One of the most heartbreaking parts of parenting is seeing our kids struggle and knowing we can’t “fix” it. We can counsel. We can support. We can be a shoulder. But we can’t FIX it. At least, we “shouldn’t” fix it because everything we fix for our kids they will be unable to fix for themselves.
Moving with school-age kids causes them to struggle. There’s just no way around it. Change and transition are hard on everyone and our natural instinct is make it all go away. We must remember this: “If we’re unwilling to see our children fail at a task, then we’re unwilling for our children to learn” is Number 9 on the All-Pro Dad list about teaching your kids problem solving skills. (click here for the full article)
Moving is not only a time of great struggle, it is a time of great opportunity for teaching problem solving skills. The reality is the family is moving. That is not going to change or “fix” itself. So, how can our kids identify what the problem is and take the steps to solve it (with some assistance, of course.)
A first step is to help your children understand the emotions they are feeling. They could be frustrated about leaving a friend, school or team/activity. They might be excited about the move but feeling guilty because their friends are so sad to see them go. They could be afraid – afraid that a prized possession with get lost during the move, afraid they won’t find any friends or afraid of bullies. The challenges associated with each emotion might require different problem-solving strategies.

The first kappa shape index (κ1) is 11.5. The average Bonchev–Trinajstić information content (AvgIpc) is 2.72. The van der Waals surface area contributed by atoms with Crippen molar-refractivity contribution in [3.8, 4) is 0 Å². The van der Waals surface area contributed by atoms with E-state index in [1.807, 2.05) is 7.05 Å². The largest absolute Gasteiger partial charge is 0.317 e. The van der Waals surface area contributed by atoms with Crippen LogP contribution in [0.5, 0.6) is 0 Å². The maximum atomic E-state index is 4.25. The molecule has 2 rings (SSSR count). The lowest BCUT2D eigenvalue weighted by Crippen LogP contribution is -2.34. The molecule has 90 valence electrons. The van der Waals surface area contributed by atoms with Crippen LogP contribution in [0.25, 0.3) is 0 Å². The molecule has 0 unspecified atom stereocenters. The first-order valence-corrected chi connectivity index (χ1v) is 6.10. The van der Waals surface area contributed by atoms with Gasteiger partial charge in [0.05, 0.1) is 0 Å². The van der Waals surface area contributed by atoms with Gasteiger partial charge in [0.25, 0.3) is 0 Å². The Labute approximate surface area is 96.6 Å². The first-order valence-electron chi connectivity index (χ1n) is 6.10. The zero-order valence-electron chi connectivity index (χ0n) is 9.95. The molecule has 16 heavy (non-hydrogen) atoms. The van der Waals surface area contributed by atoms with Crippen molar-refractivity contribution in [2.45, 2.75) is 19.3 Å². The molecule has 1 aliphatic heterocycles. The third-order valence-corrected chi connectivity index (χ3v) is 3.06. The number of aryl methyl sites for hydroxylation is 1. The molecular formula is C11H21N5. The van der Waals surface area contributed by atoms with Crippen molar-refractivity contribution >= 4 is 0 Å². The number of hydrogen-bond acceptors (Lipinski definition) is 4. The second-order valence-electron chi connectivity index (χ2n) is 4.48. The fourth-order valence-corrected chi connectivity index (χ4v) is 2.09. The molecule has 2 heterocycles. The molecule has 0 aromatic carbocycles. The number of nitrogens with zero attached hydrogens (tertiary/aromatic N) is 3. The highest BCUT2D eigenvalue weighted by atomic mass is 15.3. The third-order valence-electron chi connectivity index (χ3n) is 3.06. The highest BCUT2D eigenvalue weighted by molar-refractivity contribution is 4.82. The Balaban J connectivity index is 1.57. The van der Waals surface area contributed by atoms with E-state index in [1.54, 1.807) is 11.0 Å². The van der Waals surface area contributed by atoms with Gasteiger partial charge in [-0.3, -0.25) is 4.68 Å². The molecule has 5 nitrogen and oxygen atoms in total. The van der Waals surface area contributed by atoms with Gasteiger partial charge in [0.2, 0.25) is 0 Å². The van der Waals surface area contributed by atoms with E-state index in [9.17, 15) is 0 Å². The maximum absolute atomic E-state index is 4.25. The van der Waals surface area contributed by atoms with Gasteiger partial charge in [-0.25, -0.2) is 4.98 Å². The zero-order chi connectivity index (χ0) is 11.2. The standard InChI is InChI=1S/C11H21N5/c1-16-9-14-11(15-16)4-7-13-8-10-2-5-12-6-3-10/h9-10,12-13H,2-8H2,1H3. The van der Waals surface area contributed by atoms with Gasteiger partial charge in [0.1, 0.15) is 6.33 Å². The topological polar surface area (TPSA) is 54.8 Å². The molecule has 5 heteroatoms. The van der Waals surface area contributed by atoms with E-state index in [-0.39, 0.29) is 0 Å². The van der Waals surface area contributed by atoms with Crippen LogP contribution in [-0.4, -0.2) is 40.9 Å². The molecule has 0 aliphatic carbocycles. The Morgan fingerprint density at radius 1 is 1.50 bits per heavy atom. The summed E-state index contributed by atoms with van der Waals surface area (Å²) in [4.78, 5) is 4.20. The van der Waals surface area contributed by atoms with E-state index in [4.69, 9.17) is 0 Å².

Once those emotions have been identified, find out what they’re willing and able to do. Assess any deficits as a deficit of skill or a deficit of will. If the deficit is skill, identify small steps they can take to solve their problem. These can take the form of helping them find the words to talk with their friends about their excitement while empathizing with their friends’ feelings of sadness; identify extracurricular opportunities in their new location so they can continue their passion; or identify strategies to keep prized possessions close and safe during the move.
Give your children a chance to choose to “solve” or “not solve” at the moment. Some kids need a little more thinking time to get into the problem solving frame of mind. Just remember to circle back around and get them thinking about the steps they want to take to solve their own problems.
And because it is sooooo hard to step back and let our kids figure these hard things out, here’s a 14 Day Problem Solver Challenge for Parents from imom.com.
No parent should move without getting some help with their own problem solving skills. Visit the Moving Families Initiative® website at www.movingfamiliesinitiative.com to find out more.